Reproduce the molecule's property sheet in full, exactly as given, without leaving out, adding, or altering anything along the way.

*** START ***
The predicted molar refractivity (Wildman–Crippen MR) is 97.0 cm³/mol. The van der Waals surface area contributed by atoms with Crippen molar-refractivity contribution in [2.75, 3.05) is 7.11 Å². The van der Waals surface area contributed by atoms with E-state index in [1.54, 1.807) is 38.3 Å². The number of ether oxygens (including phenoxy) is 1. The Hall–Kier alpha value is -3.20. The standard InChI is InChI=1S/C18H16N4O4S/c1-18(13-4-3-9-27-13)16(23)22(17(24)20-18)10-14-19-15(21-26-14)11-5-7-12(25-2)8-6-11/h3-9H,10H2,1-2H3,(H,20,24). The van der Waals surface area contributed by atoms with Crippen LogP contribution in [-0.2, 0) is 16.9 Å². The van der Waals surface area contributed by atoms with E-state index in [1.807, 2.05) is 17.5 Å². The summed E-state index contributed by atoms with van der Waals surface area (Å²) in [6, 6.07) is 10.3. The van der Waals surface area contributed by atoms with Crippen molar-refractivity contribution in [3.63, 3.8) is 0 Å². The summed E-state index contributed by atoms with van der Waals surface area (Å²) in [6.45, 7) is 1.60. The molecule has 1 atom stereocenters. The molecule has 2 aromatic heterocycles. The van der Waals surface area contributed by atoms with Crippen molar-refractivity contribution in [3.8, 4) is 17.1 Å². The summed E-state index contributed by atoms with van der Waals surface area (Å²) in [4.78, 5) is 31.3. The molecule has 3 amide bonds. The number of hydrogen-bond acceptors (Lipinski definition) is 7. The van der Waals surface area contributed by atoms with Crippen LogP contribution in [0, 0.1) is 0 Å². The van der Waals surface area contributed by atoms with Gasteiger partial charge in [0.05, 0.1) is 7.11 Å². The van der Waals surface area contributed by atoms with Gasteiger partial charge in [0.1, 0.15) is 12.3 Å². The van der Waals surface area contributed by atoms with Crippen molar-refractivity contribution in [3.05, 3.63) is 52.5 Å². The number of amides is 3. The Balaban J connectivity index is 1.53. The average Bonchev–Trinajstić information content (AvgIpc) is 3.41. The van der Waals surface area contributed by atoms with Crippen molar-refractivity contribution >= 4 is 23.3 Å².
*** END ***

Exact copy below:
The predicted molar refractivity (Wildman–Crippen MR) is 97.0 cm³/mol. The van der Waals surface area contributed by atoms with Crippen molar-refractivity contribution in [2.75, 3.05) is 7.11 Å². The van der Waals surface area contributed by atoms with E-state index in [1.54, 1.807) is 38.3 Å². The number of ether oxygens (including phenoxy) is 1. The Hall–Kier alpha value is -3.20. The standard InChI is InChI=1S/C18H16N4O4S/c1-18(13-4-3-9-27-13)16(23)22(17(24)20-18)10-14-19-15(21-26-14)11-5-7-12(25-2)8-6-11/h3-9H,10H2,1-2H3,(H,20,24). The van der Waals surface area contributed by atoms with Crippen LogP contribution in [-0.2, 0) is 16.9 Å². The van der Waals surface area contributed by atoms with E-state index in [1.807, 2.05) is 17.5 Å². The summed E-state index contributed by atoms with van der Waals surface area (Å²) in [6, 6.07) is 10.3. The van der Waals surface area contributed by atoms with Crippen molar-refractivity contribution in [3.63, 3.8) is 0 Å². The summed E-state index contributed by atoms with van der Waals surface area (Å²) in [6.45, 7) is 1.60. The molecule has 1 atom stereocenters. The molecule has 2 aromatic heterocycles. The van der Waals surface area contributed by atoms with Crippen molar-refractivity contribution in [3.8, 4) is 17.1 Å². The summed E-state index contributed by atoms with van der Waals surface area (Å²) in [4.78, 5) is 31.3. The molecule has 3 amide bonds. The number of hydrogen-bond acceptors (Lipinski definition) is 7. The van der Waals surface area contributed by atoms with Crippen LogP contribution in [0, 0.1) is 0 Å². The van der Waals surface area contributed by atoms with Gasteiger partial charge in [0.05, 0.1) is 7.11 Å². The van der Waals surface area contributed by atoms with Gasteiger partial charge in [0.1, 0.15) is 12.3 Å². The van der Waals surface area contributed by atoms with Crippen molar-refractivity contribution in [3.05, 3.63) is 52.5 Å². The number of amides is 3. The Balaban J connectivity index is 1.53. The average Bonchev–Trinajstić information content (AvgIpc) is 3.41. The van der Waals surface area contributed by atoms with Crippen molar-refractivity contribution >= 4 is 23.3 Å².